Off Amazon promotion includes building a simple blog around your author ( yourself or your pen name), or your series, gaining Twitter followers interested in your genre, and using Facebook to gather “friends” in your genre. Social media, while it may seem tedious at first, really helps your books go viral.
Kindle Marketing Campaign
Check out this inspirational video:
Kindle Marketing Experts
Let’s meet the experts in this field. This year’s 17 e-books include the Fifty Shades trilogy and two books by Sylvia Day, and the vast majority of the total is romance titles. On Dublin Street by Samantha Young (#31 overall), Secret Lives by Diane Chamberlain (#85), and Down to You by M. Leighton (#98) all reaped the benefits of the surge in romance’s popularity in 2012. Other self-pubbed bestsellers of note are The Sweetest Thing by Barbara Freethy, who also had a top 100 e-book in 2011 with Summer Secrets; and Wife by Wednesday by Catherine Bybee, the only title to make the top 100 in both 2011 and 2012. The average price of this year’s self-published bestsellers was $5.66, which is inflated because of the current $9.99 price tags for the James and Day books.
While 2012’s self-published total dropped slightly from last year, 2011 was also dominated by fewer authors: of 2011’s 20 bestsellers, 11 were either by John Locke (seven) or Michael Prescott (four). 2012 spread the wealth between more authors: outside of James and Day, only CJ Lyons had multiple e-books in the top 100. (from: publishersweekly)
Amazon Kindle Marketing Mix
Amazon really wants its name associated with the Kindle – the Kindle logo has the company’s name it in, and most of the companies literature refers to the product as the “Amazon Kindle.” So don’t expect a Sony or Dell eBook reader that can display Kindle books. The Kindle will remain a closed platform for the time being and it is currently the device that is making waves in the e-book reader product category.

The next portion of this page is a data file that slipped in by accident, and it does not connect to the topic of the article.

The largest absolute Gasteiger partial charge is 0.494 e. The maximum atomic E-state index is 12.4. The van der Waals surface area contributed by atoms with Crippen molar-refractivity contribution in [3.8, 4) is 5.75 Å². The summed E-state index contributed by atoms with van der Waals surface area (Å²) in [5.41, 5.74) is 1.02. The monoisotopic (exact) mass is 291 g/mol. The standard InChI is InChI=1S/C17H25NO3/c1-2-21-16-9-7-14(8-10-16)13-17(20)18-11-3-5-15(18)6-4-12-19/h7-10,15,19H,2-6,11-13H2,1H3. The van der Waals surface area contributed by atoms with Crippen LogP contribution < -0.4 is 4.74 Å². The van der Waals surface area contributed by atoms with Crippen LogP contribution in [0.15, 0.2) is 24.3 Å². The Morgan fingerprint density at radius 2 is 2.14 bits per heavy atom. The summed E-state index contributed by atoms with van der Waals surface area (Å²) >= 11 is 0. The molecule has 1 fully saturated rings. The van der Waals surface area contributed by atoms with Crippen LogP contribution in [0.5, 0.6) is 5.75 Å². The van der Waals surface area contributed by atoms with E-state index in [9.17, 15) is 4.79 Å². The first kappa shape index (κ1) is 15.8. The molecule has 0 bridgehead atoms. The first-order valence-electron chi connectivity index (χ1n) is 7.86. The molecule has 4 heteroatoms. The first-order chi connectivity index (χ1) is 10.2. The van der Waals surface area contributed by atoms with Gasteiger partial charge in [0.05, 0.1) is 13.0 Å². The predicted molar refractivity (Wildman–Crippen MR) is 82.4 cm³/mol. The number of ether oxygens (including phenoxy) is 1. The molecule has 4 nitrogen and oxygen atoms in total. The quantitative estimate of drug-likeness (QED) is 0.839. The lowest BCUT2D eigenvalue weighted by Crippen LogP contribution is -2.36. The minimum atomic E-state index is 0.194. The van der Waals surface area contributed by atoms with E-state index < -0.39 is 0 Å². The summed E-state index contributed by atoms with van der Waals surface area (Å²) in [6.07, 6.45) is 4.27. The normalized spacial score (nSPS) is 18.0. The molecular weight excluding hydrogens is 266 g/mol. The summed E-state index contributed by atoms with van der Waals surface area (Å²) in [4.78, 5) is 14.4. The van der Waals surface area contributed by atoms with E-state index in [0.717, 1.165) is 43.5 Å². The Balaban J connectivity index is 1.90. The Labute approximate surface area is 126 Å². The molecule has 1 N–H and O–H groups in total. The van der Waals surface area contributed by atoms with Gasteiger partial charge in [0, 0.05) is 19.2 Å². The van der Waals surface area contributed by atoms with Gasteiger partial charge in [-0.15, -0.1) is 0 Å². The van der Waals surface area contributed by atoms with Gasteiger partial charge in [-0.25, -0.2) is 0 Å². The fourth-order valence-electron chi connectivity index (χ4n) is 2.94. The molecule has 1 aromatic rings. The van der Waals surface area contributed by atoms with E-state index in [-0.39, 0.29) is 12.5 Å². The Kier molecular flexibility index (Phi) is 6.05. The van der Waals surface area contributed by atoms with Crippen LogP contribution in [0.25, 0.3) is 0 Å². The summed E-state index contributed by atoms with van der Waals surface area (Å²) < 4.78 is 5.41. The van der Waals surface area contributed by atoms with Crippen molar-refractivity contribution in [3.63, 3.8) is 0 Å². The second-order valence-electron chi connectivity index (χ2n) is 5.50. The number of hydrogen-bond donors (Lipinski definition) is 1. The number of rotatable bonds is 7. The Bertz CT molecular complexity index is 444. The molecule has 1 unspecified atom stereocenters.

Kindle Book Sales Overtake Paperbacks Marketing
Underlining the speed of change in the publishing industry, Amazon said that two years after introducing the Kindle, customers are now buying more ebooks than all hardcovers and paperbacks combined. According to unaudited figures published by The Guardian, since the start of 2012, for every 100 hardback and paperback book sold on its site, customers downloaded 114 ebooks. Amazon said the figures included sales of printed books which did not have Kindle editions, but excluded free ebooks.
Kindle Marketing Director
Now you can work at Amazon as a Kindle Marketing Director 🙂 If you are not looking at using Kindle Marketing as an extra income stream, why not? Certainly, you can write your own book and that is not that hard. However, you don’t need to be a writer, you can buy ready books for a decent amount of money, or you can find a market that is under-served and pay a writer to write a book for you. Look at using your IM skills and just think of Amazon Kindle as the sales medium.